An Appreciation of Styles
In 2020, we celebrate 100 years of Agatha Christie as an author extraordinaire, 100 years of Christie mysteries, and 100 years since Hercule Poirot's first appearance. Poirot's debut was in The Mysterious
Affair at Styles, completed in 1916 and subsequently turned down before appearing in October 1920 in the United States. Its first true publication was serialized in The Times
earlier in that year. Dedicated to her mother Clarissa, the novel came about as a challenge set forth by her sister Madge for Agatha to write a detective novel. This appreciation for Poirot's first case comes after
a re-read of the novel and will contain spoilers.
In this her first novel, the reader will spot elements employed by Christie during her career. The novel contains many characteristics in her writings. There's the use of Christie's favorite weapon, poison. She
employs already red herrings and plants doubt in the reader's mind as to motive. She uses the family gathering for the denouement of the mystery. The family is an upper-class one with servants living in a large home.
There is already chicanery going on with wills and disguises. Poirot already exhibits his fastidious attitude towards cleanliness, order, method, and demonstrates the quiet moments he relishes to employ his "little
grey cells". Early on in the novel Poirot already lists questions that demand answers and holds back some of his thoughts. The relationship between Poirot and his friend (and our narrator) Arthur Hastings is
established. Hastings shows an admiration for Poirot's skills but also is infuriated at the detective's idiosyncrasies. Poirot is already misquoting literature and English idioms. He already nicknames himself
"Papa Poirot" and acts as a father confessor.
Having revisited the novel this year, I have a new admiration and appreciation for Agatha Christie's effort. I have rekindled my love for Christie's mysteries and for Hercule Poirot. It's been said her first published novel was a valiant effort, and it is. It's been said mistakes were made. More on those two statements later. This is an analysis, and appreciation, and a love letter to Christie and her novel. For a first-time detective novelist, it is a marvel. It is an example of what a great career Christie will have. It is an excellent preview of what's to come--classic and exemplary Poirot novels such as The Murder of Roger Ackroyd, Murder on the Orient Express, The ABC Murders, Death on the Nile, Five Little Pigs, and others.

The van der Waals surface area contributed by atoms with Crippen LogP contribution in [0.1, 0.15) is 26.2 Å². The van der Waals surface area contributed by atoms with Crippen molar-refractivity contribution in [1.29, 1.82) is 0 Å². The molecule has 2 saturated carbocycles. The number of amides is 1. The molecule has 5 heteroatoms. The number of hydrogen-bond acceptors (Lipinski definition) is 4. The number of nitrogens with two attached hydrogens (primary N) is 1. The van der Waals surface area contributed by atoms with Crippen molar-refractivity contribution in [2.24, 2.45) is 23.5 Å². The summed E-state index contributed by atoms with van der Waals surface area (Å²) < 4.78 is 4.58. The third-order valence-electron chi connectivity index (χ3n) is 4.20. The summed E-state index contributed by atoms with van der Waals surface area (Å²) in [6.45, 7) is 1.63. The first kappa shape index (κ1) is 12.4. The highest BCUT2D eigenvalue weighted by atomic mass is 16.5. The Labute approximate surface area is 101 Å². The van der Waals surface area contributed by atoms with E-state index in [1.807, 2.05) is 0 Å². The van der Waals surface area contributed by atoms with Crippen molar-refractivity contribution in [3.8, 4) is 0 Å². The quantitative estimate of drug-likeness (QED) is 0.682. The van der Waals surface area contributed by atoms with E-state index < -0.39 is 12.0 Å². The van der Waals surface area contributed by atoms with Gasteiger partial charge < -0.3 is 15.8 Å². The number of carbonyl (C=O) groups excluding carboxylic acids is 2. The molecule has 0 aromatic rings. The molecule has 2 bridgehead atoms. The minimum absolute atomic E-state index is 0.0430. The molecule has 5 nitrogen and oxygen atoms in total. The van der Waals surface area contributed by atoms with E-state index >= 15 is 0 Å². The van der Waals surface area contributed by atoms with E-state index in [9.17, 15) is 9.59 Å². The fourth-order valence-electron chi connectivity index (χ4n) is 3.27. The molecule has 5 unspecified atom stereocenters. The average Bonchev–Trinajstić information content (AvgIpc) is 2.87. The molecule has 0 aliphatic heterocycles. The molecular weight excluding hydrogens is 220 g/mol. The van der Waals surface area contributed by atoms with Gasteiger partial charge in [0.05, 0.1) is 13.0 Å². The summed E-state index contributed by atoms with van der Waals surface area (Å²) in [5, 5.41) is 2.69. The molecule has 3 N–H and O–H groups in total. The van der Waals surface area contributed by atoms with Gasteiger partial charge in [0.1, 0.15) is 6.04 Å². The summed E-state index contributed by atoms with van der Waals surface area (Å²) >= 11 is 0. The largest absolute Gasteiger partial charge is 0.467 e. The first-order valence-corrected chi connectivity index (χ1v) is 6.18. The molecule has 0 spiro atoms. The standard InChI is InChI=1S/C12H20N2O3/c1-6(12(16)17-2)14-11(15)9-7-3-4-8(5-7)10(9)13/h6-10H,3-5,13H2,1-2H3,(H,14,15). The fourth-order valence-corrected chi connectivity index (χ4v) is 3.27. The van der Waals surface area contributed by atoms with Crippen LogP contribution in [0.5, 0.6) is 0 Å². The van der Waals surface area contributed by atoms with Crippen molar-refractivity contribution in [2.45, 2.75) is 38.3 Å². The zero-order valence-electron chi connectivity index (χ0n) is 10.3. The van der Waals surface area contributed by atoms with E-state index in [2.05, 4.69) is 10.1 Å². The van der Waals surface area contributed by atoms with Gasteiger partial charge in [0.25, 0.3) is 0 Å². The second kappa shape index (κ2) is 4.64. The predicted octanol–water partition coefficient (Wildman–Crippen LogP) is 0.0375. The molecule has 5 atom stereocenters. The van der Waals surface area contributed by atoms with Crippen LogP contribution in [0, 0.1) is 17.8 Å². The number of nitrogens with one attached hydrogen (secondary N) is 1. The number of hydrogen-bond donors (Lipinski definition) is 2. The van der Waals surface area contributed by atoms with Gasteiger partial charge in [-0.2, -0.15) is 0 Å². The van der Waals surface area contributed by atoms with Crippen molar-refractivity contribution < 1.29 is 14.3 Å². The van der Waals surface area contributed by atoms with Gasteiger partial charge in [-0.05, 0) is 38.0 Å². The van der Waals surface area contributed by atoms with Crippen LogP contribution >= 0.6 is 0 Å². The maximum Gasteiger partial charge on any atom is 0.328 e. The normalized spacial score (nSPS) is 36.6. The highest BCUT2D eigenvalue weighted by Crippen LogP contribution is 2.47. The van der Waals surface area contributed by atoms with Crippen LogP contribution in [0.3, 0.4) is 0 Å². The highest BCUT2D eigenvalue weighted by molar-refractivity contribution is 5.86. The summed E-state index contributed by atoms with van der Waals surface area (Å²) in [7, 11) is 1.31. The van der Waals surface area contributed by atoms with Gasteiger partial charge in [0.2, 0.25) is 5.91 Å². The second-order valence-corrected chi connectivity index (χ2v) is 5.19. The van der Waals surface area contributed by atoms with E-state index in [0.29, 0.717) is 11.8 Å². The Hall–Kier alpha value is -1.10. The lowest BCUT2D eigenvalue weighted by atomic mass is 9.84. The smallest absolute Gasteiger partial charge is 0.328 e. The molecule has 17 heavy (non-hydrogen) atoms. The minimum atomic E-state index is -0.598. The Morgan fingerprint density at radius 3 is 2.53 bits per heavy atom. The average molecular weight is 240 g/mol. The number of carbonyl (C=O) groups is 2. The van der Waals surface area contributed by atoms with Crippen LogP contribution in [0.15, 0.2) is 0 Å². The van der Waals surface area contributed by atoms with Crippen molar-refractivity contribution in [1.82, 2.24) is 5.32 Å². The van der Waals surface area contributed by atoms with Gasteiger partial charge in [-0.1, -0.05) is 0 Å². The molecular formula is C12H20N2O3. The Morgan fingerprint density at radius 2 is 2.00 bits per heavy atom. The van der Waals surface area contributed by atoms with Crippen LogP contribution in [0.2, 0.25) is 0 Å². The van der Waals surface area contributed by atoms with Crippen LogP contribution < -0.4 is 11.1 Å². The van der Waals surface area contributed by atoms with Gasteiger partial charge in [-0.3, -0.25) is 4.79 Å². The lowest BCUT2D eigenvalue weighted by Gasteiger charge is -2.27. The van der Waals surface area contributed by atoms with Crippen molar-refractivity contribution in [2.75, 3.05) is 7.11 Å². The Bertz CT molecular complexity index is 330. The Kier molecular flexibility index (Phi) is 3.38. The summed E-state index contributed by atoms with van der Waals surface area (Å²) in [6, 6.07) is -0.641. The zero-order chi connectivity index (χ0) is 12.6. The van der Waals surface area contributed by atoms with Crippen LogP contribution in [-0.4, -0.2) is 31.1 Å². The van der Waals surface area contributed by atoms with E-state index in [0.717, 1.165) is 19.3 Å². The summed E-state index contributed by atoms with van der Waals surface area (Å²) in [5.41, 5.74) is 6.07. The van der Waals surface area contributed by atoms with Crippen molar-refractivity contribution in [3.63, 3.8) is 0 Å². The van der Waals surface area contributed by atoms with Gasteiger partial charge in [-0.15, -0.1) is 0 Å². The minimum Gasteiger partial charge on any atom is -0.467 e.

This analysis and discussion on Styles are for those readers who have already read the novel, as plot, clues, and the whodunit are mentioned. So be aware that there are spoilers throughout.
Creating a Foundation
Elements that are common in Agatha's stories already first appear here. It is in Styles where she creates a foundation for her writing. They are more raw or undeveloped but these are already planted in this novel. These elements are establishing alibis, the question of wills and inheritance, the setting of a county house filled with servants, the misdirection through the use of red herrings or fragments of conversation, and the denouement of the cases with suspects all gathered. All of the elements present in Styles will reappear in her novels. Her earlier novels will feature the family and suspect gathering at the end for the solution. Her earlier novels also deal with the upper and upper middle class of society complete with large homes including servants. Agatha's future stories will also feature mistaken identities and the use of disguises like in Styles. One item used prominently in Agatha's books is poison. Her favorite murder weapon first appears in Styles, and employed well due to her knowledge during her service in the war.